In a recent news release, the American Academy of Orthopaedic Surgeons (AAOS) Board of Directors report that it has approved an Appropriate Use Criteria (AUC), designed to assist physicians in treating patients with osteoarthritis (OA) of the knee.
The AUC’s background stems from the 2013 AAOS evidence-based clinical practice guideline on OA of the knee, according to Michael Heggenness, MD, an orthopaedic surgeon, who served as a non-voting moderator during the voting panel process. “This AUC is a tool that takes that guideline one stop further; it marries the available evidence with expert medical opinion and is available at the touch of a web and mobile-based app,” Heggenness adds.
The AUC can also benefit physicians outside of orthopaedic surgery, Heggenness says. With the common occurrence of knee pain, many patients may see their primary care doctor, rheumatology, or other physician for treatment, “so we are hoping that other clinicians across medical disciplines familiarize themselves with this AUC and together we can help optimize patient care,” he says.
The web-based app is designed to function on a variety of devices, including smartphones and tablets. The clinician is able to select a range of patient characteristics, and once submitted, receives appropriate recommendations for each of the treatments covered by the AUC. According to the release, three separate panels of clinicians who represent a variety of medical disciplines determined treatment appropriateness. A writing panel reportedly used clinical expertise and evidence-based information from the AAOS Evidence Based Clinical Guideline on Treatment of Osteoarthritis of the Knee to create a list of patient indicators, assumptions, and treatments.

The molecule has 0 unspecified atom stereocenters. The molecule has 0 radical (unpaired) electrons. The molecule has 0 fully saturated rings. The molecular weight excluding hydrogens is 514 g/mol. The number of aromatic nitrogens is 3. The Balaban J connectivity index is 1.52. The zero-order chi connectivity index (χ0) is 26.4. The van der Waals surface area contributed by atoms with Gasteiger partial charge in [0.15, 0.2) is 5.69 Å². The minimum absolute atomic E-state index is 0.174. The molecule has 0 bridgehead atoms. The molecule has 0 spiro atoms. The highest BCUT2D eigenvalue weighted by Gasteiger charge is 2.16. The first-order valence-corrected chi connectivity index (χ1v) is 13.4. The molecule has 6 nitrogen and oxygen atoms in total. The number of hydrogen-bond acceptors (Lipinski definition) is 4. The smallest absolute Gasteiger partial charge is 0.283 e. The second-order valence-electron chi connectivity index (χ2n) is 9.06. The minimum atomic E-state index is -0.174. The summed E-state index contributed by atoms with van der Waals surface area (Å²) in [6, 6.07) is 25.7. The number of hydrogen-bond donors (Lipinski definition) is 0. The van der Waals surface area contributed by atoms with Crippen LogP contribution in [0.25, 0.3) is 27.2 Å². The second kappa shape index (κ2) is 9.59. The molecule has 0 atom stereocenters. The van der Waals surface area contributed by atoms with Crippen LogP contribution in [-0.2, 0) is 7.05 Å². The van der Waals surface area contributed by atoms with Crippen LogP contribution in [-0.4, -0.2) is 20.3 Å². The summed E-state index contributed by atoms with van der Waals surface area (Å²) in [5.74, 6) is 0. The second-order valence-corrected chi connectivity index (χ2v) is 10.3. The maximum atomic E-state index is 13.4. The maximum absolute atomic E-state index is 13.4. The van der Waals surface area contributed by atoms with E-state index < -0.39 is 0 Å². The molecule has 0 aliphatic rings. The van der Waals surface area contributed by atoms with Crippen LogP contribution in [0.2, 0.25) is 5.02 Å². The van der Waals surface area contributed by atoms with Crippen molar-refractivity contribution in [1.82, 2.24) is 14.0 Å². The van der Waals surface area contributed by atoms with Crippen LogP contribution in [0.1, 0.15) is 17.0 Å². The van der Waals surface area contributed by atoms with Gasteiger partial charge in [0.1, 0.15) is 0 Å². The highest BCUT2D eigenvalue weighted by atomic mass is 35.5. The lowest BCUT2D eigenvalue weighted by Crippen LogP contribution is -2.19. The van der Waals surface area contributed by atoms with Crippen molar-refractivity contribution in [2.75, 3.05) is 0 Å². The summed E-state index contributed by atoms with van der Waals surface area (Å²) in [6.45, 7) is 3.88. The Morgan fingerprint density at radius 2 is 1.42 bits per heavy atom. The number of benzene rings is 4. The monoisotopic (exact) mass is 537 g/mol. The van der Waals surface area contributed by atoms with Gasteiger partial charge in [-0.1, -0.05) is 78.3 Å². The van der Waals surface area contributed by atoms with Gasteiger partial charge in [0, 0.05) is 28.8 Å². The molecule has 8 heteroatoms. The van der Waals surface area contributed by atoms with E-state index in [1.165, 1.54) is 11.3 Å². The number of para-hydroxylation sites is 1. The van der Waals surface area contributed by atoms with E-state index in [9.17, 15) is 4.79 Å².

A review panel provided suggestions centered on the improvement of the materials conducted by the writing panel. Lastly, the voting panel then used clinical expertise from multiple medical specialties and evidence-based information in order to assign the appropriateness of various treatments for each patient scenario, using a 9-point appropriateness scale.
Ultimately, the release states, the panels came up with 10 different options across 576 patient scenarios. The results indicate that out of more than 5,700 different patient/treatment combinations that show 53% rated as “appropriate,” 29% rated as “may be appropriate,” and 18% rated as “rarely appropriate.”
For more information on the AUC, click here